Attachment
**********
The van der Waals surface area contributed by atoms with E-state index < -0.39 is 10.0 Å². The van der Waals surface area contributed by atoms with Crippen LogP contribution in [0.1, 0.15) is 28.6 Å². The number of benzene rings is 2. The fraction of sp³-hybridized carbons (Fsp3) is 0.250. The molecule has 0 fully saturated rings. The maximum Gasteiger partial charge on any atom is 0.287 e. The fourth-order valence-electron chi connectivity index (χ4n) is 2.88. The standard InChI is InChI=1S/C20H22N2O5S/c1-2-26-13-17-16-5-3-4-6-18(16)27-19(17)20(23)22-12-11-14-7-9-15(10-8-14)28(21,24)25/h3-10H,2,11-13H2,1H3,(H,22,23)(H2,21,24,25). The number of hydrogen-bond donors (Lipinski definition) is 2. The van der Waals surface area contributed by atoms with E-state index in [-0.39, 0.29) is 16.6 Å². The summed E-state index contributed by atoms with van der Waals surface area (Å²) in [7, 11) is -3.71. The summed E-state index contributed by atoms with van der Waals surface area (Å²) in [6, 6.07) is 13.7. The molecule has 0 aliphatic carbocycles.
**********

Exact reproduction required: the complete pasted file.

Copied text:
The van der Waals surface area contributed by atoms with E-state index < -0.39 is 10.0 Å². The van der Waals surface area contributed by atoms with Crippen LogP contribution in [0.1, 0.15) is 28.6 Å². The number of benzene rings is 2. The fraction of sp³-hybridized carbons (Fsp3) is 0.250. The molecule has 0 fully saturated rings. The maximum Gasteiger partial charge on any atom is 0.287 e. The fourth-order valence-electron chi connectivity index (χ4n) is 2.88. The standard InChI is InChI=1S/C20H22N2O5S/c1-2-26-13-17-16-5-3-4-6-18(16)27-19(17)20(23)22-12-11-14-7-9-15(10-8-14)28(21,24)25/h3-10H,2,11-13H2,1H3,(H,22,23)(H2,21,24,25). The number of hydrogen-bond donors (Lipinski definition) is 2. The van der Waals surface area contributed by atoms with E-state index in [-0.39, 0.29) is 16.6 Å². The summed E-state index contributed by atoms with van der Waals surface area (Å²) in [7, 11) is -3.71. The summed E-state index contributed by atoms with van der Waals surface area (Å²) in [6, 6.07) is 13.7. The molecule has 0 aliphatic carbocycles.